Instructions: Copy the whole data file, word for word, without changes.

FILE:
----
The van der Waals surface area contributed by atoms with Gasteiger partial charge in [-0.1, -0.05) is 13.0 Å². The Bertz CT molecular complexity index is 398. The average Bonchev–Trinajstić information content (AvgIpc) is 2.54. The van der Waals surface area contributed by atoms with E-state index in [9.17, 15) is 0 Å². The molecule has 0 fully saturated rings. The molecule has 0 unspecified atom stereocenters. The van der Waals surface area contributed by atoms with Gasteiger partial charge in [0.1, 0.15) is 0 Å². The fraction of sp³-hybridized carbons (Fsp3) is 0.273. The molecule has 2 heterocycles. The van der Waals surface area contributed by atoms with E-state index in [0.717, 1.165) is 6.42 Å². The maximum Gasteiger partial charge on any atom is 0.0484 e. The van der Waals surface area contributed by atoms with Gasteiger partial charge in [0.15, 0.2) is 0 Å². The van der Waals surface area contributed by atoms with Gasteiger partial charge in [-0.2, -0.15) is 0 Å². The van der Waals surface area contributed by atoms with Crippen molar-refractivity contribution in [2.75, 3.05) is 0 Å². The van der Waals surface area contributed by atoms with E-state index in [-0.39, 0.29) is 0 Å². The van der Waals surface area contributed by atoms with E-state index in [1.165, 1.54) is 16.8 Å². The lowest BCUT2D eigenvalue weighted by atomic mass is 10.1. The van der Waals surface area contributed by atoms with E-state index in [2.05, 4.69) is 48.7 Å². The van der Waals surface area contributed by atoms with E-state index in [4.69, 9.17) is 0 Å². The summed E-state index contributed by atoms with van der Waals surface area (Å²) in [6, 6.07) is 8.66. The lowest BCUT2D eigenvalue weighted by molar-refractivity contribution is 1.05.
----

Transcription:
The van der Waals surface area contributed by atoms with Gasteiger partial charge in [-0.1, -0.05) is 13.0 Å². The Bertz CT molecular complexity index is 398. The average Bonchev–Trinajstić information content (AvgIpc) is 2.54. The van der Waals surface area contributed by atoms with E-state index in [9.17, 15) is 0 Å². The molecule has 0 fully saturated rings. The molecule has 0 unspecified atom stereocenters. The van der Waals surface area contributed by atoms with Gasteiger partial charge in [0.1, 0.15) is 0 Å². The fraction of sp³-hybridized carbons (Fsp3) is 0.273. The molecule has 2 heterocycles. The van der Waals surface area contributed by atoms with E-state index in [0.717, 1.165) is 6.42 Å². The maximum Gasteiger partial charge on any atom is 0.0484 e. The van der Waals surface area contributed by atoms with Gasteiger partial charge in [0.15, 0.2) is 0 Å². The van der Waals surface area contributed by atoms with Gasteiger partial charge in [-0.2, -0.15) is 0 Å². The van der Waals surface area contributed by atoms with Crippen molar-refractivity contribution in [2.75, 3.05) is 0 Å². The van der Waals surface area contributed by atoms with E-state index in [-0.39, 0.29) is 0 Å². The van der Waals surface area contributed by atoms with E-state index in [1.165, 1.54) is 16.8 Å². The lowest BCUT2D eigenvalue weighted by atomic mass is 10.1. The van der Waals surface area contributed by atoms with E-state index in [2.05, 4.69) is 48.7 Å². The van der Waals surface area contributed by atoms with E-state index in [4.69, 9.17) is 0 Å². The summed E-state index contributed by atoms with van der Waals surface area (Å²) in [6, 6.07) is 8.66. The lowest BCUT2D eigenvalue weighted by molar-refractivity contribution is 1.05.